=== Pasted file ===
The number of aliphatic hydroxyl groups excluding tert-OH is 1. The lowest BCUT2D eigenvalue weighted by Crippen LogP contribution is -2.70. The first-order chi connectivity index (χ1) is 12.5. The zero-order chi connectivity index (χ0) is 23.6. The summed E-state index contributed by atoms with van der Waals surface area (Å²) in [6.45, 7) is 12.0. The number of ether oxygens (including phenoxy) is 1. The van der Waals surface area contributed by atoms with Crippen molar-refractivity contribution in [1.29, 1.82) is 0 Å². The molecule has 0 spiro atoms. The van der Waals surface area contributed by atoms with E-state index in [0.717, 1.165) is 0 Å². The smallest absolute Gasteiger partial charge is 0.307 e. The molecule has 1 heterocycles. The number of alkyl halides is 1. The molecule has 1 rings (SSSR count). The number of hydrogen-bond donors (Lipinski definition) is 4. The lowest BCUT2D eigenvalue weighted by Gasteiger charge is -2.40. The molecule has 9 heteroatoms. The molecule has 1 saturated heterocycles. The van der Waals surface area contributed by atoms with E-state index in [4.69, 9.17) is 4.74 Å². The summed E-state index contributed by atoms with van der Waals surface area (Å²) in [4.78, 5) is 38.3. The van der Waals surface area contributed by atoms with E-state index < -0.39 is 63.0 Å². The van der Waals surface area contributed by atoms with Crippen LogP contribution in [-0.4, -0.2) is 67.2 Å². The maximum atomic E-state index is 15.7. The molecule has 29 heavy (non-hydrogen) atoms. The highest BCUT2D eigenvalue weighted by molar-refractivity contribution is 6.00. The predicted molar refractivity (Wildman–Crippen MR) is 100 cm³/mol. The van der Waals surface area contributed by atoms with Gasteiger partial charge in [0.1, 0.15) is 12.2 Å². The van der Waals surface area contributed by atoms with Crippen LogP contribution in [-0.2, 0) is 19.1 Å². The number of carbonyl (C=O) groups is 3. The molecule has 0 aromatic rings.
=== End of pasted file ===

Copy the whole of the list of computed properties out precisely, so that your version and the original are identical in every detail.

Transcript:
The number of aliphatic hydroxyl groups excluding tert-OH is 1. The lowest BCUT2D eigenvalue weighted by Crippen LogP contribution is -2.70. The first-order chi connectivity index (χ1) is 12.5. The zero-order chi connectivity index (χ0) is 23.6. The summed E-state index contributed by atoms with van der Waals surface area (Å²) in [6.45, 7) is 12.0. The number of ether oxygens (including phenoxy) is 1. The van der Waals surface area contributed by atoms with Crippen molar-refractivity contribution in [1.29, 1.82) is 0 Å². The molecule has 0 spiro atoms. The van der Waals surface area contributed by atoms with E-state index in [0.717, 1.165) is 0 Å². The smallest absolute Gasteiger partial charge is 0.307 e. The molecule has 1 heterocycles. The number of alkyl halides is 1. The molecule has 1 rings (SSSR count). The number of hydrogen-bond donors (Lipinski definition) is 4. The lowest BCUT2D eigenvalue weighted by Gasteiger charge is -2.40. The molecule has 9 heteroatoms. The molecule has 1 saturated heterocycles. The van der Waals surface area contributed by atoms with E-state index in [4.69, 9.17) is 4.74 Å². The summed E-state index contributed by atoms with van der Waals surface area (Å²) in [4.78, 5) is 38.3. The van der Waals surface area contributed by atoms with E-state index < -0.39 is 63.0 Å². The van der Waals surface area contributed by atoms with Crippen LogP contribution in [-0.4, -0.2) is 67.2 Å². The maximum atomic E-state index is 15.7. The molecule has 29 heavy (non-hydrogen) atoms. The highest BCUT2D eigenvalue weighted by molar-refractivity contribution is 6.00. The predicted molar refractivity (Wildman–Crippen MR) is 100 cm³/mol. The van der Waals surface area contributed by atoms with Gasteiger partial charge in [0.1, 0.15) is 12.2 Å². The van der Waals surface area contributed by atoms with Crippen LogP contribution in [-0.2, 0) is 19.1 Å². The number of carbonyl (C=O) groups is 3. The molecule has 0 aromatic rings.